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Why the PC Gaming Market Isn’t Dead for NVIDIA


Feb. 22 2018, Updated 6:19 p.m. ET

PC gaming outlook

NVIDIA’s (NVDA) gaming business reported record-high revenue as PC (personal computer) gamers invested in high-end GPUs (graphics processing units) to enjoy AAA-games like PUBG (PlayerUnknown’s Battlegrounds). NVIDIA’s gaming revenues rose 34% YoY (year-over-year) to $5.5 billion in fiscal 2018.

PricewaterhouseCoopers estimates that gaming revenues will grow at a CAGR (compound annual growth rate) of 5% to around $90.1 billion by 2020. Digi-Capital estimates that PC games hardware sales could grow up to $35 billion in 2018 and to $45 billion by 2022. It also estimates that online PC game revenues could drive $20 billion–$25 billion this year and $25 billion–$30 billion by 2022.

Given this growth opportunity, Intel (INTC) is entering the PC gaming market by partnering with Advanced Micro Devices (AMD). Intel will likely launch its mobile PC gaming platform with its integrated Kaby Lake processor and AMD’s Vega GPU.

A3b_Semiconductors_NVDA esports audience 2020 

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PC gaming trend

PC gaming is going beyond gamers playing games alone on their PCs and becoming more of a social entertainment, especially among millennials. The popularity of eSports is increasing. In eSports, gamers play with other gamers online and a large set of the audience watch these games. Gamers are also streaming their games on popular channels like Twitch and YouTube.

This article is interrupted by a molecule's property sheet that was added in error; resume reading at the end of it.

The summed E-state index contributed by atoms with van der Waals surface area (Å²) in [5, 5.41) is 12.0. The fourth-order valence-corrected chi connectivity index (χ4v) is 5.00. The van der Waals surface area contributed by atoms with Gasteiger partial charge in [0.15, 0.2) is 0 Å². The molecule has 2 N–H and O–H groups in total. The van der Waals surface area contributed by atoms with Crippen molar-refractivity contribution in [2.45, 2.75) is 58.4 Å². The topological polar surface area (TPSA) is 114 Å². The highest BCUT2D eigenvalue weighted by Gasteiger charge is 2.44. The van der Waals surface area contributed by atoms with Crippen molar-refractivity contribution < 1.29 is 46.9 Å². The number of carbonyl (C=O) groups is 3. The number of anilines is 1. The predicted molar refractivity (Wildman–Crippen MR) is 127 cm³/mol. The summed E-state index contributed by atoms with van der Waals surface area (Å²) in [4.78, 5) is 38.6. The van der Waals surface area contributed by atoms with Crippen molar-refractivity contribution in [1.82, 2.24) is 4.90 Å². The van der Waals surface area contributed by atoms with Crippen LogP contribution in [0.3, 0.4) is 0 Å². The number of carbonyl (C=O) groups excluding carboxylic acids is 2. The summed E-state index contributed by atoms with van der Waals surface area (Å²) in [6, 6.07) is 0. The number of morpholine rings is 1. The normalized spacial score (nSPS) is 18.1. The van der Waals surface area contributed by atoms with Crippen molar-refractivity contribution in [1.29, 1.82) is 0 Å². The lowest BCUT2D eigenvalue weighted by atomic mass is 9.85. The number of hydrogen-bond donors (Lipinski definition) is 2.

NewZoo data showed that top five most-streamed games were broadcast on the Twitch platform for over 233 million hours in December 2017. It estimates esports audience to nearly double to 600 million between 2015 and 2020 and eSports revenues to grow 358% to ~$1.5 billion between 2016 and 2020.

Other third-party research has shown that over 650 million people watch games on game streaming sites like YouTube and Twitch. This research estimates that the PC player base to grow from 1 billion to 1.4 billion by 2022.

This shows that GPU demand is not only growing among gamers but also among viewers who watch eSports and streamed games. NVIDIA is tapping this opportunity by offering additional products and services that meet the demands of all types of gamers, enthusiasts, frequent layers, occasional players, and gaming audiences.

In the next part of this series, we’ll take a look at NVIDIA’s new products.

Correction: This article originally suggested that Digi-Capital claimed online PC game revenues could reach ~$25 billion in 2018 and ~$30 billion by 2022 rather than drive $20 billion–$25 billion this year and $25 billion–$30 billion by 2022. We regret this error.


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